Shippers and intermodal marketing companies are running into intermodal capacity constraints all over the country, not just Southern California. Over the past week, intermodal tender rejections soared in Joliet (Chicago) and Savannah, Georgia, even as spot rates took another leg up out of Los Angeles.
There still appears to be a significant gap between the restored network fluidity cited by some railroads and the ease with which their customers can secure equipment and move their freight. It’s ultimately not surprising, given how a high-volume environment (U.S. intermodal volumes up 10.8% y/y) rapidly took hold after years of cost-cutting.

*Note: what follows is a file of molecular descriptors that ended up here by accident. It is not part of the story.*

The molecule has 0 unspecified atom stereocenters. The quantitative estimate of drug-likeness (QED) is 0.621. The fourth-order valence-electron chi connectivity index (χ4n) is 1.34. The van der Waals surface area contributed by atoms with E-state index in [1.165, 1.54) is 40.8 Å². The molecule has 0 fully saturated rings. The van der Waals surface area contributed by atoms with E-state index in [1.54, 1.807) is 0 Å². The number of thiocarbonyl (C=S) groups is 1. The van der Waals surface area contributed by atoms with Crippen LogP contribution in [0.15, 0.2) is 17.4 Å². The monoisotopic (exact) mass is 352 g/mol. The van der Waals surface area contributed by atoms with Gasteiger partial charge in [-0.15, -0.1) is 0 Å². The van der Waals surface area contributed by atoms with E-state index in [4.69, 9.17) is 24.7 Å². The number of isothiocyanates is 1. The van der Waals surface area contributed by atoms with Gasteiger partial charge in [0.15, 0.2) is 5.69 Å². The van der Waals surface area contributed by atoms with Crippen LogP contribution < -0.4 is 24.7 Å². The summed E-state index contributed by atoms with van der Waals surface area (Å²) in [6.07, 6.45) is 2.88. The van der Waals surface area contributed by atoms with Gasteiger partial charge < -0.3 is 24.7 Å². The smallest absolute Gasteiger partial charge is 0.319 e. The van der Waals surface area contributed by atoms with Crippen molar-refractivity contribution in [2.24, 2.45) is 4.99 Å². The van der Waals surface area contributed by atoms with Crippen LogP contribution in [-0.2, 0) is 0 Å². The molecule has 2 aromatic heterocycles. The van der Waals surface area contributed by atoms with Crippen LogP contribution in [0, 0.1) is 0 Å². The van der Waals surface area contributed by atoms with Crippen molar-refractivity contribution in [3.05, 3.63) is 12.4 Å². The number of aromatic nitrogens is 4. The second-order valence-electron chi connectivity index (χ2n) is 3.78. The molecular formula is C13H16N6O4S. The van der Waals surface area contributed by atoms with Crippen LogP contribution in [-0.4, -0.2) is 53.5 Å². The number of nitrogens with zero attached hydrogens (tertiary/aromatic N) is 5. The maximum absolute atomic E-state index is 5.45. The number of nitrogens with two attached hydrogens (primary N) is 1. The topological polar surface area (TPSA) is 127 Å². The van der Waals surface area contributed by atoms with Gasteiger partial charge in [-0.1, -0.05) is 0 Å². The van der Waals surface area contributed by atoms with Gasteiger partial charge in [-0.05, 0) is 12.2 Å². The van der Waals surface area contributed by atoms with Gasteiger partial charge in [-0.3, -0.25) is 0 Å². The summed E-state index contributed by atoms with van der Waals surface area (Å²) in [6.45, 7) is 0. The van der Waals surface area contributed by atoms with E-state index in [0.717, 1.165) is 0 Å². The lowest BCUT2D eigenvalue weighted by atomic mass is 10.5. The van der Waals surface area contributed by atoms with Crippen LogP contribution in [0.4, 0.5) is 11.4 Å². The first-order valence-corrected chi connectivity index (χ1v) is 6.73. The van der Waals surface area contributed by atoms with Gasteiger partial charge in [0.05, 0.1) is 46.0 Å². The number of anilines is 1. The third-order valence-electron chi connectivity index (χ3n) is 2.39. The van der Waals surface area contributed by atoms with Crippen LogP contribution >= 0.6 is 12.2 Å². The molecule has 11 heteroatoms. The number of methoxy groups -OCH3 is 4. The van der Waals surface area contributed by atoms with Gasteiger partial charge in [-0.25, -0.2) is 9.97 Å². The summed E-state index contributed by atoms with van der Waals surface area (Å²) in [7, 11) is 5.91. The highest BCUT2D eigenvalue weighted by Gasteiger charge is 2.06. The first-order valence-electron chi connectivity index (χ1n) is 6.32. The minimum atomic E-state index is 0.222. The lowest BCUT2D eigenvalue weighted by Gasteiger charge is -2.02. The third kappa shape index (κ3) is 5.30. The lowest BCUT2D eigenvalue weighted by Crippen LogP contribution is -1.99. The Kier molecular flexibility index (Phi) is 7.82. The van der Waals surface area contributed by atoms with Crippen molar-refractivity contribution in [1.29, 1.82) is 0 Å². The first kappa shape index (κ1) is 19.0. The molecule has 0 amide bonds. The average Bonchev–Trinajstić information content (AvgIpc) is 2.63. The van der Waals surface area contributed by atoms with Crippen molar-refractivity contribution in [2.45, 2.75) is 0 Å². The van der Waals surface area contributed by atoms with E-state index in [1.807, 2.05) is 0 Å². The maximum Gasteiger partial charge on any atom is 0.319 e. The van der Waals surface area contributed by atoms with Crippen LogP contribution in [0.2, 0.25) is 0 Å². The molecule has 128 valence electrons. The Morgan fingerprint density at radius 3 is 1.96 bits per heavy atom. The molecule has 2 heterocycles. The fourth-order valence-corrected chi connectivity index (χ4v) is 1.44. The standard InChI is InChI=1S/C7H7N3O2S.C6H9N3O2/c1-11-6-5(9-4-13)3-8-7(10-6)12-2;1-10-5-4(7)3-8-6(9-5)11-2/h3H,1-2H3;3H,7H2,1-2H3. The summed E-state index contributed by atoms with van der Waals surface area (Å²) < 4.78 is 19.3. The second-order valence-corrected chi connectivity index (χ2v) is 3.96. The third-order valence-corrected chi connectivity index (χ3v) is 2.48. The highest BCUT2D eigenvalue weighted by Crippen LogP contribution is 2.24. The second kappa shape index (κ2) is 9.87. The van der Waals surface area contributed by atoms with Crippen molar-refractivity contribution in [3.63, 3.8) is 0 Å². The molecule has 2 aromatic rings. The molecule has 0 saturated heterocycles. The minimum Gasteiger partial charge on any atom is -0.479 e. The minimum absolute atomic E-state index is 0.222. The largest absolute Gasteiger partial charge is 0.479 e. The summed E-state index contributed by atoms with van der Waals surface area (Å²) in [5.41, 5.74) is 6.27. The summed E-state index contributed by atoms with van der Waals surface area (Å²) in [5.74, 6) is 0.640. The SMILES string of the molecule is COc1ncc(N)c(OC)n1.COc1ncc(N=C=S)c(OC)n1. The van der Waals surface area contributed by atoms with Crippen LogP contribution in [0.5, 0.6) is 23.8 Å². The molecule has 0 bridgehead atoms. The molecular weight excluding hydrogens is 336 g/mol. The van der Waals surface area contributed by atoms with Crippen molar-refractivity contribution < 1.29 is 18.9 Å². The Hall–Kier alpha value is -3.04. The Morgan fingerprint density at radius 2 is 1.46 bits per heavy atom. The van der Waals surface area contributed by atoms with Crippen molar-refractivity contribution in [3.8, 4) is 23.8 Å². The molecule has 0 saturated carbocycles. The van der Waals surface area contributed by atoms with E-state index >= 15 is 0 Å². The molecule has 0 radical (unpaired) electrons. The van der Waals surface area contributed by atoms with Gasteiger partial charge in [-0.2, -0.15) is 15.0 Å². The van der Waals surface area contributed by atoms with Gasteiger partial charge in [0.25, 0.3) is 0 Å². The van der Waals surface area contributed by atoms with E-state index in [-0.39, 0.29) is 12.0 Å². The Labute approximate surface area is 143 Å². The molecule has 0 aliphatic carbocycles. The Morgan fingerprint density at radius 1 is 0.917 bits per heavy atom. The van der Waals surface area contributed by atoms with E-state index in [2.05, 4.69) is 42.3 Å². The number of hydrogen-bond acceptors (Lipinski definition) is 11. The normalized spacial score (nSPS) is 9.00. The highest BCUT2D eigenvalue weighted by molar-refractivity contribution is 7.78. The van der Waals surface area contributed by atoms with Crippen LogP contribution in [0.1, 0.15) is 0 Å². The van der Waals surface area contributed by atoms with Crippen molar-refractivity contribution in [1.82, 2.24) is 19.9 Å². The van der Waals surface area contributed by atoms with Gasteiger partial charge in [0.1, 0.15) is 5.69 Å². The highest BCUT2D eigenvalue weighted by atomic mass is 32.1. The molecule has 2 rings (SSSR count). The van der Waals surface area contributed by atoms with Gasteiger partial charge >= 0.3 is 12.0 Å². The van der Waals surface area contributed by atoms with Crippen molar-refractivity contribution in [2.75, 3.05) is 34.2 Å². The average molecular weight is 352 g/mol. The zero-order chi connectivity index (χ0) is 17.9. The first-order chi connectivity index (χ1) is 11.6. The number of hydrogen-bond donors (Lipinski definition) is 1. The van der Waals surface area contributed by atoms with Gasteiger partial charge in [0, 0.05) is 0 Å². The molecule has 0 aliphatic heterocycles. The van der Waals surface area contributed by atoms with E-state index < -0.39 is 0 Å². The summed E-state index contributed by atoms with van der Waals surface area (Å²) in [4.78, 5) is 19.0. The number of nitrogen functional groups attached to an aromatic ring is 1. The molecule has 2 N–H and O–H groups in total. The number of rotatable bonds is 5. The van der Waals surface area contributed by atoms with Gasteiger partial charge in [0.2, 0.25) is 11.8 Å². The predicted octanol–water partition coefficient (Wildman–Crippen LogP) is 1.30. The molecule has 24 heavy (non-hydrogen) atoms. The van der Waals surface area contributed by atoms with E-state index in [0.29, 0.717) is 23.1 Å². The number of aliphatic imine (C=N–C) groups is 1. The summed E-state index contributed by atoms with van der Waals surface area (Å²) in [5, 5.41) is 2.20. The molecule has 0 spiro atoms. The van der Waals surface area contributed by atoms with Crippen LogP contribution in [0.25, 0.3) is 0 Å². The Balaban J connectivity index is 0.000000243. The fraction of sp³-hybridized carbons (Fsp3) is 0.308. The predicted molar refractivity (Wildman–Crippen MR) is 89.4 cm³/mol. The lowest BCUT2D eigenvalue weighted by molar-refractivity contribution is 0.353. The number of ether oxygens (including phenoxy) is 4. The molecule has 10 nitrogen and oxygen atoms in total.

Unfortunately, intermodal capacity constraints could persist deeper into peak retail season than in most years, due to both upstream and downstream demand. Upstream, ocean container volumes are still quite robust, pushing boxes into the ports and ultimately onto rail ramps. Downstream, retailers are still under urgent pressure to restock and replenish inventories: They need transportation capacity headed inland. In a normal year, intermodal drops off significantly in December just as truckload peaks; we may see a longer, more intense peak for intermodal this year than in years past.
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